The Russian imperial capital of St. Petersburg was a major stop during John Philip Sousa’s 1903 tour of Europe.  Sousa planned his St. Petersburg performances to coincide with the tsar’s birthday and the bicentennial of the city’s founding, and anticipated large audiences for these concerts because the band had never before played in Russia.  What resulted, however, was a misadventure.  The concerts occurred at the beginning of Russia’s annual summer vacation when most theaters and concerts halls were closed.  In addition Russian music critics’ responses to his music was tepid.  Sousa was intimidated by the extensive advertising throughout the city for what he initially believed to be his music rival Суза, but eventually discovered that this was the Russian spelling of his own name.   While the St. Petersburg performances were not well attended, the concerts did spark deep patriotism among the American diplomats who were able to attend and the Russian aristocracy and military enthusiastically received the Sousa Band’s renditions of the Imperial Russian and American national anthems.  This exhibit of photographs, music, newspaper reviews, and political cartoons document Russian perceptions of America and Sousa’s music at the beginning of the twentieth century.

James Beauchamp and the Harmonic Tone Generator, Sousa Archives and Center for American Music, University of Illinois at Urbana-Champaign, September 22, 2015 – January 31, 2019.

James W. Beauchamp earned his bachelor’s and master’s degrees from the University of Michigan in 1960 and 1961, and in 1965 he graduated from the University of Illinois with a PhD in electrical engineering. While a student at Illinois he worked closely with his mentor and composition professor Lejaren Hiller, and created one of America’s first voltage-controlled electronic music synthesizers called the Harmonic Tone Generator (HTG). The HTG was used in several different electronic music projects produced at the University of Illinois during the 1960s and 70s including Salvatore Martirano’s Underworld.  After graduating from Illinois he joined their electrical engineering faculty, and by 1969 had earned a joint appointment in the electrical engineering and music departments.  Between 1969 and 1973 Beauchamp served as director of the School of Music’s Experimental Music Studios (EMS), and as director of the Computer Music Project (CMP) between 1984 and 1993.  In the fall of 1993 Beauchamp and Sever Tipei became co-managers of CMP.  This exhibit documents through photographs, stories, scientific reports, and audio recordings the early development of the HTG at the University of Illinois.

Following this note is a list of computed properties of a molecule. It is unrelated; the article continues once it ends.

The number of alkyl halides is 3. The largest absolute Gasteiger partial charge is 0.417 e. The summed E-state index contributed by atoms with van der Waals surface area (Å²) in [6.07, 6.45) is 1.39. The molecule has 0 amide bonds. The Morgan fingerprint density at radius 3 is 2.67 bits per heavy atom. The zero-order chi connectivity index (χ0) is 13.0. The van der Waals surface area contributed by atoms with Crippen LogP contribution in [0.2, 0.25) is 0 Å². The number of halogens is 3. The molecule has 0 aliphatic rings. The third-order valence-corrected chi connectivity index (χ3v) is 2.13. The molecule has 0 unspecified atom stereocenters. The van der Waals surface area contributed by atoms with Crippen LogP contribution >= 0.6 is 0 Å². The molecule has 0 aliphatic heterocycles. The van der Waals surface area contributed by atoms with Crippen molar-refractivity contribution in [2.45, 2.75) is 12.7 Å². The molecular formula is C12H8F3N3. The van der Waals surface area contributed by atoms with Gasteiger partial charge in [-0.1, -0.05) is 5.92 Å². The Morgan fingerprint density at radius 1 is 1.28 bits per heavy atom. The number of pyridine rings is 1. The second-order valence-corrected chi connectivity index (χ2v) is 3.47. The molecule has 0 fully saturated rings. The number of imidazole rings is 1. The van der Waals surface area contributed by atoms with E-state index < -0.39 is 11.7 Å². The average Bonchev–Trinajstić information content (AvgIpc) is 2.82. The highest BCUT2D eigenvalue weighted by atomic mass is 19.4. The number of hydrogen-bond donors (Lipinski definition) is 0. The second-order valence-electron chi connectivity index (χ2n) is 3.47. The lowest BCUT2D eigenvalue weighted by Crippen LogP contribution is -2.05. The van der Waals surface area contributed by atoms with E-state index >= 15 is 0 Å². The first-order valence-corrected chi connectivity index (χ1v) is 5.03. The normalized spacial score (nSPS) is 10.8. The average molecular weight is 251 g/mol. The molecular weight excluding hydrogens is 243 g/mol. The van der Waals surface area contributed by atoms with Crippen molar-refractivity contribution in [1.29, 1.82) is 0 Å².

The Red Cross: A Soldier’s Best Friend, Sousa Archives and Center for American Music, University of Illinois at Urbana-Champaign, February 11, 2015 – January 31, 2019. 

Clara Barton, who earned recognition as the “Angel of the Battlefield” for her humanitarian service during America’s Civil War, founded the American Red Cross in May 1881 as an associate relief organization of the International Committee of the Red Cross Organization.  However, unlike its international associate, the American Red Cross devoted most of its early service efforts to provide relief for those individuals from the United States affected by natural disasters, such as the San Francisco earthquake of 1906, and the 1918 Spanish flu pandemic.  During America’s involvement in WWI, both the International and American Red Cross played a major role in arranging transportation of volunteers to the Western Front to aid soldiers injured during battle; and in 1917, the Red Cross received the only Nobel Peace Prize awarded between 1914 and 1918.  The American public lauded these volunteers for their devotion to the troops, and many of America’s popular songs were written to honor the men and women of the Red Cross.  This small exhibition of sheet music cover art graphically illustrates America’s diverse portrayals of the Red Cross volunteer during the Great War.